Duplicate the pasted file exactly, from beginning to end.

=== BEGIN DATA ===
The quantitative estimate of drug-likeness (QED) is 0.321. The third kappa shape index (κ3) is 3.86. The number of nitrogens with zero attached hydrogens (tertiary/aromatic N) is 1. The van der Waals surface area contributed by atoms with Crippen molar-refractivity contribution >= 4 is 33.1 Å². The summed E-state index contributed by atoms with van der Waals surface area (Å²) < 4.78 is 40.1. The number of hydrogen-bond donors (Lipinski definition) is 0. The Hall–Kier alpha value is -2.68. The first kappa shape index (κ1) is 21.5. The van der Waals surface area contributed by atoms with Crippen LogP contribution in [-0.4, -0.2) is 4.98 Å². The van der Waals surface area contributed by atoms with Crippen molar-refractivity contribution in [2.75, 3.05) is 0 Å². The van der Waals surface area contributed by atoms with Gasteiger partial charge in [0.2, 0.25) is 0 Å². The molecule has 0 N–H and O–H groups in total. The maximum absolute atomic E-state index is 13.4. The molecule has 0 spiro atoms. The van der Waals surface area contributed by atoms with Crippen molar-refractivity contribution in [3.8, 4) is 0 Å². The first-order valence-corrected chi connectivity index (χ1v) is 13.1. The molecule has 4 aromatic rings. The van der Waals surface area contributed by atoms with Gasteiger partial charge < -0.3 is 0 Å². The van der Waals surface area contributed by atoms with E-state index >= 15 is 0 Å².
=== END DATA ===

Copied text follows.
The quantitative estimate of drug-likeness (QED) is 0.321. The third kappa shape index (κ3) is 3.86. The number of nitrogens with zero attached hydrogens (tertiary/aromatic N) is 1. The van der Waals surface area contributed by atoms with Crippen molar-refractivity contribution >= 4 is 33.1 Å². The summed E-state index contributed by atoms with van der Waals surface area (Å²) < 4.78 is 40.1. The number of hydrogen-bond donors (Lipinski definition) is 0. The Hall–Kier alpha value is -2.68. The first kappa shape index (κ1) is 21.5. The van der Waals surface area contributed by atoms with Crippen LogP contribution in [-0.4, -0.2) is 4.98 Å². The van der Waals surface area contributed by atoms with Crippen molar-refractivity contribution in [2.75, 3.05) is 0 Å². The van der Waals surface area contributed by atoms with Gasteiger partial charge in [0.2, 0.25) is 0 Å². The molecule has 0 N–H and O–H groups in total. The maximum absolute atomic E-state index is 13.4. The molecule has 0 spiro atoms. The van der Waals surface area contributed by atoms with Crippen molar-refractivity contribution in [3.8, 4) is 0 Å². The first-order valence-corrected chi connectivity index (χ1v) is 13.1. The molecule has 4 aromatic rings. The van der Waals surface area contributed by atoms with Gasteiger partial charge < -0.3 is 0 Å². The van der Waals surface area contributed by atoms with E-state index >= 15 is 0 Å².